Dr Kate Meagher summaries her recent article published in The Journal of Development Studies 54(1) for which she has been awarded the journal’s Dudley Seers Memorial Prize for the best article of 2018.
The article challenges the popular contention that taxing the informal economy is an effective means of enhancing political voice among informal actors and rebuilding the social contract between the state and society. Historical research is combined with fieldwork in northern Nigeria to argue that contemporary taxation narratives suffer from Eurocentric notions of history and an undifferentiated understanding of the informal economy. The history of taxation in many parts of Africa has been more about popular oppression than political voice, questioning assumed linkages between taxation and public accountability. While Nigeria’s Lagos miracle tells a tale of taxation success, the much poorer and more divided context of northern Nigeria tells a different story. Within the northern Nigerian informal economy, paying taxes is a less important source of political voice than relations of gender, ethnicity, and religion between informal actors and public officials. As a result, the informal actors who pay the most tax, largely women and migrants from other parts of Nigeria, have the least voice. Worse still, pressures to increase direct taxation tend to exacerbate religious and ethnic tensions within divided societies like northern Nigeria, intensifying the risk of conflict rather than promoting political voice.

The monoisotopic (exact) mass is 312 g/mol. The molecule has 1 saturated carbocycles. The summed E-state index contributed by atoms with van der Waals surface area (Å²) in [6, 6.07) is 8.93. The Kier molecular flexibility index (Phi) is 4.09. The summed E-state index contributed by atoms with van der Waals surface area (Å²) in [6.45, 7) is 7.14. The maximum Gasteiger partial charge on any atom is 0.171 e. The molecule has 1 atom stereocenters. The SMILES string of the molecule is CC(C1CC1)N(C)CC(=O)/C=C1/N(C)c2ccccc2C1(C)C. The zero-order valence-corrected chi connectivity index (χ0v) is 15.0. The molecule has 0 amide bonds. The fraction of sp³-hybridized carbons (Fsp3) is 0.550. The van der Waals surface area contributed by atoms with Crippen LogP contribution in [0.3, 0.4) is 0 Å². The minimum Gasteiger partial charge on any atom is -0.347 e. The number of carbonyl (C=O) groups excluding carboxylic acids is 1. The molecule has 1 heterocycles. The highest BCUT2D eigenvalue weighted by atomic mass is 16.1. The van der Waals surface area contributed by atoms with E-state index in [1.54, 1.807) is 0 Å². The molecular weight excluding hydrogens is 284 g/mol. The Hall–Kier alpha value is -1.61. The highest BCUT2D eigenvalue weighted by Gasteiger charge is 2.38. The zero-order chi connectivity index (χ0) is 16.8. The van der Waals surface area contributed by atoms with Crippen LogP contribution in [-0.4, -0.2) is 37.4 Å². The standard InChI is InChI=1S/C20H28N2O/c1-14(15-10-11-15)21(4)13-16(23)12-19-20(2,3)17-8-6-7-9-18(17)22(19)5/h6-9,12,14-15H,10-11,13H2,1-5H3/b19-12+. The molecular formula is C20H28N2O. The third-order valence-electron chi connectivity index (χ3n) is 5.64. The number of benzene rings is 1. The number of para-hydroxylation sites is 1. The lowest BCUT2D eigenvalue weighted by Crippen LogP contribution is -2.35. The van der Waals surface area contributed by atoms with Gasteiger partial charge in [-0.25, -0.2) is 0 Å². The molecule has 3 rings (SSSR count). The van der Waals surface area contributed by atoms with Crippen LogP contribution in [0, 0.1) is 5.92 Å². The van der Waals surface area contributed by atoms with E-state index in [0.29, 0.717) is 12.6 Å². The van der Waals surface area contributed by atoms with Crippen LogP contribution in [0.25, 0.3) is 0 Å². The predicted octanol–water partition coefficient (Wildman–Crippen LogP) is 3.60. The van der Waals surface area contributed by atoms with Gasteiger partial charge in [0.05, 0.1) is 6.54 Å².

Kate Meagher is Associate Professor in Development Studies in the Department of International Development. She has expertise in the informal economy and non-state governance in Africa.
The views expressed in this post are those of the author and in no way reflect those of the International Development LSE blog or the London School of Economics and Political Science.